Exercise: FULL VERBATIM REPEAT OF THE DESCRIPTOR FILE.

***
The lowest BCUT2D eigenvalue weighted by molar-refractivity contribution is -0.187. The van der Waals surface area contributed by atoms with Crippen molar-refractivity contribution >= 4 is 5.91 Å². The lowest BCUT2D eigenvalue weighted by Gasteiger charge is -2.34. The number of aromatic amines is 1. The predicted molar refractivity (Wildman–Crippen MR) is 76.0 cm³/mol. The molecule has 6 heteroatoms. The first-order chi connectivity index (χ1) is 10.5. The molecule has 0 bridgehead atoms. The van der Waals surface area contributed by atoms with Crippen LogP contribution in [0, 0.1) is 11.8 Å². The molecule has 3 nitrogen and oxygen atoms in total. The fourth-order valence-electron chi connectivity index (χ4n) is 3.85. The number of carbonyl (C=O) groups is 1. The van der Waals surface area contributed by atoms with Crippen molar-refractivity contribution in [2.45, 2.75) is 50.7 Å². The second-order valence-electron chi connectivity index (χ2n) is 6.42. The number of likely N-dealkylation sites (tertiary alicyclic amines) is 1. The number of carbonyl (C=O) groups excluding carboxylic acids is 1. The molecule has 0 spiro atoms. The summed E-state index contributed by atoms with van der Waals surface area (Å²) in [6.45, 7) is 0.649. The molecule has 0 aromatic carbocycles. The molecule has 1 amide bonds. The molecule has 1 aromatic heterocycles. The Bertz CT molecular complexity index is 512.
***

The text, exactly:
The lowest BCUT2D eigenvalue weighted by molar-refractivity contribution is -0.187. The van der Waals surface area contributed by atoms with Crippen molar-refractivity contribution >= 4 is 5.91 Å². The lowest BCUT2D eigenvalue weighted by Gasteiger charge is -2.34. The number of aromatic amines is 1. The predicted molar refractivity (Wildman–Crippen MR) is 76.0 cm³/mol. The molecule has 6 heteroatoms. The first-order chi connectivity index (χ1) is 10.5. The molecule has 0 bridgehead atoms. The van der Waals surface area contributed by atoms with Crippen LogP contribution in [0, 0.1) is 11.8 Å². The molecule has 3 nitrogen and oxygen atoms in total. The fourth-order valence-electron chi connectivity index (χ4n) is 3.85. The number of carbonyl (C=O) groups is 1. The van der Waals surface area contributed by atoms with Crippen molar-refractivity contribution in [2.45, 2.75) is 50.7 Å². The second-order valence-electron chi connectivity index (χ2n) is 6.42. The number of likely N-dealkylation sites (tertiary alicyclic amines) is 1. The number of carbonyl (C=O) groups excluding carboxylic acids is 1. The molecule has 0 spiro atoms. The summed E-state index contributed by atoms with van der Waals surface area (Å²) in [6.45, 7) is 0.649. The molecule has 0 aromatic carbocycles. The molecule has 1 amide bonds. The molecule has 1 aromatic heterocycles. The Bertz CT molecular complexity index is 512.